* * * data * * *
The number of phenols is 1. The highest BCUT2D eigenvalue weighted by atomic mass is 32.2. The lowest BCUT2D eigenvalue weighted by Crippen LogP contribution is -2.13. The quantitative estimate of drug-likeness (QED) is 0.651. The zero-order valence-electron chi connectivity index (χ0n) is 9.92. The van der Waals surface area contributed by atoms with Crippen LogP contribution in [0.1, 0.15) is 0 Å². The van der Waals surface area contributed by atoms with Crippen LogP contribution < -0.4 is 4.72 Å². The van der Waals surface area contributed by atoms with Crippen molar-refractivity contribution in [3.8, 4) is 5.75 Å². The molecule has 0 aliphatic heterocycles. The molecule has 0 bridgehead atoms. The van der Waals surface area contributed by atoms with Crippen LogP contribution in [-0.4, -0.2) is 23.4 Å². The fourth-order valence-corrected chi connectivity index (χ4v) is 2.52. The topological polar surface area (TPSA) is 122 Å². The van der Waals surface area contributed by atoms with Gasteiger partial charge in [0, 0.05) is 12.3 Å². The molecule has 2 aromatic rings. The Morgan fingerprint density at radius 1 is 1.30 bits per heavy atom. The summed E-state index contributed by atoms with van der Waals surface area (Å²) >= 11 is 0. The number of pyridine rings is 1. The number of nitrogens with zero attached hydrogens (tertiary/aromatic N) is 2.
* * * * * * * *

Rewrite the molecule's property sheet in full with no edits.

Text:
The number of phenols is 1. The highest BCUT2D eigenvalue weighted by atomic mass is 32.2. The lowest BCUT2D eigenvalue weighted by Crippen LogP contribution is -2.13. The quantitative estimate of drug-likeness (QED) is 0.651. The zero-order valence-electron chi connectivity index (χ0n) is 9.92. The van der Waals surface area contributed by atoms with Crippen LogP contribution in [0.1, 0.15) is 0 Å². The van der Waals surface area contributed by atoms with Crippen LogP contribution < -0.4 is 4.72 Å². The van der Waals surface area contributed by atoms with Crippen molar-refractivity contribution in [3.8, 4) is 5.75 Å². The molecule has 0 aliphatic heterocycles. The molecule has 0 bridgehead atoms. The van der Waals surface area contributed by atoms with Crippen LogP contribution in [-0.4, -0.2) is 23.4 Å². The fourth-order valence-corrected chi connectivity index (χ4v) is 2.52. The topological polar surface area (TPSA) is 122 Å². The van der Waals surface area contributed by atoms with Gasteiger partial charge in [0, 0.05) is 12.3 Å². The molecule has 2 aromatic rings. The Morgan fingerprint density at radius 1 is 1.30 bits per heavy atom. The summed E-state index contributed by atoms with van der Waals surface area (Å²) >= 11 is 0. The number of pyridine rings is 1. The number of nitrogens with zero attached hydrogens (tertiary/aromatic N) is 2.